The word rotunda designates a type of early medieval ecclesiastical buildings. In fact, it is a Romanesque church with a circular nave and an almost semi-circular apse, where an altar was usually placed. It is a simple construction with very few architectural elements. Although they are all very similar, no two rotundas are identical. These structures are not very widespread and in their time they were built only occasionally. In the 9th century rotundas were erected on the territory of Great Moravia, and were uncovered during archaeological research in Mikulčice, the Old Town near Uherské Hradiště and also in Znojmo. The oldest rotunda in Bohemia is a church in Budeč dating back to the 10th century, which can be admired in its full glory even today. The youngest rotundas in the Bohemian and Moravian regions are most probably from the late 12th century. There are currently 49 rotundas registered in these areas. St. Wenceslas Rotunda discovered at Prague’s Lesser Town Square bears the number 16 and is dated to the early 11th century.

History of the Rotunda

In the words of legends

When prince Wenceslas was assassinated in Stará Boleslav, most probably in 935, he was not yet known as Saint Wenceslas. At the time, canonisation required evidence of miracles after death as well as translation of relics. The location of St. Wenceslas Rotunda at the Lesser Town Square in Prague is directly linked with both the translation (the transportation of the saint’s body) to St. Vitus Cathedral at Prague Castle in 938, and a number of miracles that occurred after Wenceslas’ death.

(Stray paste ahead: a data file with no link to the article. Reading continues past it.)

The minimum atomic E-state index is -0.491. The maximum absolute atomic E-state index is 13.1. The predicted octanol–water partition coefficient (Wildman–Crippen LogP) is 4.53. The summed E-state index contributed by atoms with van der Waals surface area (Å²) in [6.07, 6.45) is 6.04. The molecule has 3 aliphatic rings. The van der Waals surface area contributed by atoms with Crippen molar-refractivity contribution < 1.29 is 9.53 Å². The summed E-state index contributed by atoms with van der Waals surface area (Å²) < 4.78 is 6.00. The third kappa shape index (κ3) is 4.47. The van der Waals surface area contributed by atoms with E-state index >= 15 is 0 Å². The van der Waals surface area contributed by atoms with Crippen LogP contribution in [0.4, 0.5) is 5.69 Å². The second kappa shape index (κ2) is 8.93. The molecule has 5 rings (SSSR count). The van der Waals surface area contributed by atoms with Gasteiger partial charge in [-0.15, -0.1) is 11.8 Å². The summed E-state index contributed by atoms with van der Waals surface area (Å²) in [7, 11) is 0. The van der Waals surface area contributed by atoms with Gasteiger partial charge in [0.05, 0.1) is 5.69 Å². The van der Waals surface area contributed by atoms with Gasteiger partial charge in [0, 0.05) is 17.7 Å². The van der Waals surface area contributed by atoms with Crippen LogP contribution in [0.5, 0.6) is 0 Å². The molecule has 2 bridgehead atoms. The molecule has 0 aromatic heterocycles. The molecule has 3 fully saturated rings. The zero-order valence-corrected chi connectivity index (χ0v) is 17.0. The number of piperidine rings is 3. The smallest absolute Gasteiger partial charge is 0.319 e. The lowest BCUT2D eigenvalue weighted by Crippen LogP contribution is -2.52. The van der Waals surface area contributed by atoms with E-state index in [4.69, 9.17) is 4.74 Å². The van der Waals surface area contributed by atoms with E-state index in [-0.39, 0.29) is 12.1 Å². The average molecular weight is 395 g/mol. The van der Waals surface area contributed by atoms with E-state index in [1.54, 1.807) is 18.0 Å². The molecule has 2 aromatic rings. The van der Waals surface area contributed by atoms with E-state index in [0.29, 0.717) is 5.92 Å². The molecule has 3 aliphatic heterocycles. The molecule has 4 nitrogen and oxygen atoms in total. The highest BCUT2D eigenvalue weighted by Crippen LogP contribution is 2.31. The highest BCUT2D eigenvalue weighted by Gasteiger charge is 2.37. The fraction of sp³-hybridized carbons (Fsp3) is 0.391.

The Wenceslavian legend Ut annuncietur I, dating back to the early 13th century, mentions a place where a miracle associated with St. Wenceslas is said to have taken place in the 10th century. Allegedly, an act of divine intervention occurred by which the prisoners were freed from their shackles and led out of the prison at the exact same moment when a procession accompanying the carriage with the murdered St. Wenceslas was passing it – “in commemoration of this miracle, a church was built in honor of the beatified martyr at the place where the prison once stood, and which stands here to this day.” The mention of the church erected at the place where the miracle had occurred is related to the local St. Wencleslas Rotunda, and is the first written indication of its existence. The Rotunda itself was not built until approximately 150 years after the transfer of the prince’s body and the completion of the legend called Ut annuncietur I.